Question – Illustrate the importance of Bhoodan movement in India as a law-making and social movement. – 20 November 2021
After independence, the condition of the farmers became very pathetic due to the economic inequality arising out of inequality in agricultural holdings. In order to improve the condition of the landless farmers, Vinoba Bhave started the Bhoodan and Gramdan movements in 1951 from Pochampally village of present day Telangana, so that the landless poor farmers could live a dignified life by connecting with the main stream of the society. This was done for the first time in 1951 through the first constitutional amendment and as a result of land distribution and consolidation (ceiling) laws made in different states. Apart from this, a social movement named Bhoodan-Andolan was started in Telangana by Acharya Vinoba Bhave in 1951.
The movement was based on Gandhian philosophy, and was non-violent in nature. Its purpose was to persuade the wealthy landlords to voluntarily give a small part of their land to the landless.
Importance of Bhoodan Movement:
- Through this movement a total of 40 lakh acres of land was distributed across the country in a span of 20 years.
- This encouraged the redistribution of land, allowing agricultural laborers to own the land. As a result, agricultural production increased.
- This central idea came in the minds of the people that the land is the gift of the earth and it is the right of all.
- It encouraged Sarvodaya Samaj. Sarvodaya Samaj was a non-violent and constructive program to transform the social structure of India through a revolutionary change of values.
- With the passage of time, it expanded its scope to include the Gramdan movement, where Gandhiji’s idea of trusteeship was emphasized.
Vinoba Bhave was a Gandhian, so he undertook padyatras in different states and urged the landlords and landlords to distribute the additional land among the poor farmers. The target of donating five crore acres of land was set in the Bhoodan movement.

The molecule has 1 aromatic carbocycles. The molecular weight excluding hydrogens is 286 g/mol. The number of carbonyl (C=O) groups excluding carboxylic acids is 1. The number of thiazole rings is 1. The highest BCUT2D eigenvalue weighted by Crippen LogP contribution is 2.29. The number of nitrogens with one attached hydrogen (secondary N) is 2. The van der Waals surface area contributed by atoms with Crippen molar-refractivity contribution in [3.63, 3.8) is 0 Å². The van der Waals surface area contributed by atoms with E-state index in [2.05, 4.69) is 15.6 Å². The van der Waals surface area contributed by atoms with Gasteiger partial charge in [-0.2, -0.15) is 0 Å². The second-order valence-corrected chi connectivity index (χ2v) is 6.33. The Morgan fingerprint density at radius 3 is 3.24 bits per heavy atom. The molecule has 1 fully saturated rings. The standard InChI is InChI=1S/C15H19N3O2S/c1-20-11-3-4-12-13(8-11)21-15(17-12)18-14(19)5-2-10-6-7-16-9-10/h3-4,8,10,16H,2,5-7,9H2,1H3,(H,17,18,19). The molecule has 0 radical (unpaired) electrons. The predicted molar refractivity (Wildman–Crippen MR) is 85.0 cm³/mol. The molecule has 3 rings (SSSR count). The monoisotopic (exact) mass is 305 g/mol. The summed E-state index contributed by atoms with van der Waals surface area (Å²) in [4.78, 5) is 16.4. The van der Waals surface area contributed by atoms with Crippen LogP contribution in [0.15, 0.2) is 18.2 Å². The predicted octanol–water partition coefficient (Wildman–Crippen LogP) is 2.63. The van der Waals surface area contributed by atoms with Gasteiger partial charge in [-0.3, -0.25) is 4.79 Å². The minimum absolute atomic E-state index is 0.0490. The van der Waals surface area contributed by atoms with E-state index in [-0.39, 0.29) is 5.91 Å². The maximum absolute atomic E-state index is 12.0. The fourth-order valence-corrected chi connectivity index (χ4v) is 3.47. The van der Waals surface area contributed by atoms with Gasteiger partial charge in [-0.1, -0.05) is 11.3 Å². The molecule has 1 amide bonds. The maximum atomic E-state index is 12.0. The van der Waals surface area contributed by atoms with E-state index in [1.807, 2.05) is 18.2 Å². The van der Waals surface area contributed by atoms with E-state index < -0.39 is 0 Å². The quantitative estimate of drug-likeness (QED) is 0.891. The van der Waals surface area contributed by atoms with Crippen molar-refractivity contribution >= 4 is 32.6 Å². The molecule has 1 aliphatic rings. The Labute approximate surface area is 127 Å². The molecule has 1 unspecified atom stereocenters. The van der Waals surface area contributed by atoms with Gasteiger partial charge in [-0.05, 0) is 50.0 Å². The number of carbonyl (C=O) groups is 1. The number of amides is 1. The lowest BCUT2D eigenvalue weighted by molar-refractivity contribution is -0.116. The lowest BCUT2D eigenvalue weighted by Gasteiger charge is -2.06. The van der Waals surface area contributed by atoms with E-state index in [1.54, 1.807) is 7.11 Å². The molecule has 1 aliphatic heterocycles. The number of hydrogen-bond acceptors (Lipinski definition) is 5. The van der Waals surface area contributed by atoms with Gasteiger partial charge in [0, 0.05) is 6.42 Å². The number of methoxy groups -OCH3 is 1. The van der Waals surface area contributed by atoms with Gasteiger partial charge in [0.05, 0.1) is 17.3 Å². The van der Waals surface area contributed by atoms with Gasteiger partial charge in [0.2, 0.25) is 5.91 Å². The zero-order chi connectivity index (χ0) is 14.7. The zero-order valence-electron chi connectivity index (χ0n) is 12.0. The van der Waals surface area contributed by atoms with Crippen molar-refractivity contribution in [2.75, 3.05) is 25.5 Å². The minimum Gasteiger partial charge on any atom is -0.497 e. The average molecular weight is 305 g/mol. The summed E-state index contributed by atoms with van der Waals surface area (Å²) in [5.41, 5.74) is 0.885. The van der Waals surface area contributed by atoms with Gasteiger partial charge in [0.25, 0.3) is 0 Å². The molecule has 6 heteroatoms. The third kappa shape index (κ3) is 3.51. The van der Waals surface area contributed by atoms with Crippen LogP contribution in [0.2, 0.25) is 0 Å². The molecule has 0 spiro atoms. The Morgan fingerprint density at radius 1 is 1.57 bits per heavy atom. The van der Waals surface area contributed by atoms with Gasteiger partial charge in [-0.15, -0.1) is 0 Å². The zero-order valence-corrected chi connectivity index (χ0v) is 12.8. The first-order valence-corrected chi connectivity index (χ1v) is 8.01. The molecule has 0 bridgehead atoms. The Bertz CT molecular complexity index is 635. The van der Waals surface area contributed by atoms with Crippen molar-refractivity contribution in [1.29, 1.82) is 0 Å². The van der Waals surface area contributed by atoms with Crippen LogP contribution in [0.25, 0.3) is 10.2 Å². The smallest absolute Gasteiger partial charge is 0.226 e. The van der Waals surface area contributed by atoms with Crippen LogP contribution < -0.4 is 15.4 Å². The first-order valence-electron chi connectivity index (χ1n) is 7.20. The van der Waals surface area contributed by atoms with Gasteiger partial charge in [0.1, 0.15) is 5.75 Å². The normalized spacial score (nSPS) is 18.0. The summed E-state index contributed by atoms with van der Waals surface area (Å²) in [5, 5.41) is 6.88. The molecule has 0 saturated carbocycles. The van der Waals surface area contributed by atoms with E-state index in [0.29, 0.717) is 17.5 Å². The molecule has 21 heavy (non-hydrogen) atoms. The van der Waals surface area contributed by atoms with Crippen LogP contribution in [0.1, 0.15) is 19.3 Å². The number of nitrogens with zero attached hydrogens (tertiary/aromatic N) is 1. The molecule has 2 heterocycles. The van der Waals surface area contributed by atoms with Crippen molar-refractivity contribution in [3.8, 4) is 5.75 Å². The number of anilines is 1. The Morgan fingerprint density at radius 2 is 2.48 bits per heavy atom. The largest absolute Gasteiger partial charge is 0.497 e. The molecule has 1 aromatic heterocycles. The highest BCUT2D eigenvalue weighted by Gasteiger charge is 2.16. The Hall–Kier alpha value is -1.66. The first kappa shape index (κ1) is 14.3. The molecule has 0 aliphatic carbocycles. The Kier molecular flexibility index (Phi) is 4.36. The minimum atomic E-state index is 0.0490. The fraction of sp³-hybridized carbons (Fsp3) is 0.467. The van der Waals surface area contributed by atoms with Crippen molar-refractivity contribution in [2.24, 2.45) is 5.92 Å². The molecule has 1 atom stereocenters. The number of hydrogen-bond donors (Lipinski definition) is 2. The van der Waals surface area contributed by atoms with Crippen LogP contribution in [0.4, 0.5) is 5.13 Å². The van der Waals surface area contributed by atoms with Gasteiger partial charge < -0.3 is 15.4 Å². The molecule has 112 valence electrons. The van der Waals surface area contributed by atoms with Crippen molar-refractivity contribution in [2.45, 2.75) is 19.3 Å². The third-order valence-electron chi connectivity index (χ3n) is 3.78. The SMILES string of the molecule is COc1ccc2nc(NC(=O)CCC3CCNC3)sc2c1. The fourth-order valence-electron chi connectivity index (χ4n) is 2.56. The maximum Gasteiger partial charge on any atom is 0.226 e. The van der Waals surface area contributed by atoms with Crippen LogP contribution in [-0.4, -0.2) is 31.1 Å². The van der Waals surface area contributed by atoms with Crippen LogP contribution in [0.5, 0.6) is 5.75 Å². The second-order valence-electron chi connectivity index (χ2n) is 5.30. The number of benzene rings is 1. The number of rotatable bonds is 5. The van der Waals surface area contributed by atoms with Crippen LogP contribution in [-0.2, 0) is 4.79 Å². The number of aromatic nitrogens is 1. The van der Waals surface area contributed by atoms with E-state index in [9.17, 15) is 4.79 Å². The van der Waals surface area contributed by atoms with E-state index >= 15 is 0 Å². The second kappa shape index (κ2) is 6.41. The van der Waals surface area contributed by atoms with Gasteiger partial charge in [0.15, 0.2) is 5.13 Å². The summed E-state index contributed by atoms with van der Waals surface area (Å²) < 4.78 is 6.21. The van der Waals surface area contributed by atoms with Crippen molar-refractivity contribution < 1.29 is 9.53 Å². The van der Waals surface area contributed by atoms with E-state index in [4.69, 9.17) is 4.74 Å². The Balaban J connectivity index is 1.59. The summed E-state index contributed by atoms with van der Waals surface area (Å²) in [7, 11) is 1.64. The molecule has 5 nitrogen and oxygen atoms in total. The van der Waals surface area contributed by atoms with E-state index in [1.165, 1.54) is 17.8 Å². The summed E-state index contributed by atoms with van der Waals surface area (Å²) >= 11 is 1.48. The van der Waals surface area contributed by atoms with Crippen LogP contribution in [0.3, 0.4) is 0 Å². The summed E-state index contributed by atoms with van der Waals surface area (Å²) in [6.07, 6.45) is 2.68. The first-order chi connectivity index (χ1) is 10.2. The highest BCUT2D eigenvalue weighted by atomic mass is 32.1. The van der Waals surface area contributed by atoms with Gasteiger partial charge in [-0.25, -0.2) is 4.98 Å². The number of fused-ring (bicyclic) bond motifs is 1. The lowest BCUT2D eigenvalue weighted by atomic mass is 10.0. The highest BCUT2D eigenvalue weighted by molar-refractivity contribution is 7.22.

Some of the zamindars, who owned several villages, offered to give the entire village to the landless, called gramdan. In these villages the collective ownership of the land was accepted by the people. It started from Odisha. While on the one hand this movement was successful to a great extent, on the other hand some landlords took the wrong advantage of it to avoid demarcation of land.
Challenges related to Bhoodan Movement:
- Often the donors donated their useless and barren land just for the name. This defeats its original purpose.
- Instead of imbibing democratic values, it only reinforced the old values of master-servant relationship.
- The goal of Bhoodan was only to help the landless villagers. It did not include the semi-landless or those villagers who had small land area and still worked as tillage labourers.
- Later the movement witnessed various problems like slow progress, bribery, donation of fake land etc.
Initially this movement became very popular but after 1960 it weakened because the creative potential of the movement was not used in the right direction. Of the 45 acres of land donated, very few could be used by the landless farmers, as only more barren land was donated. Apart from this, people also donated such land which was stuck in legal litigation.
While on the one hand these movements tried to remove inequality by distributing land, on the other hand, in areas where the aspirations of the people could not be fulfilled, the foundation of movements like Naxalism was laid, which increased class struggle and violence. However, according to some records, 23 lakh acres of donated land is yet to be distributed. These should be distributed at the earliest to solve the agrarian crisis.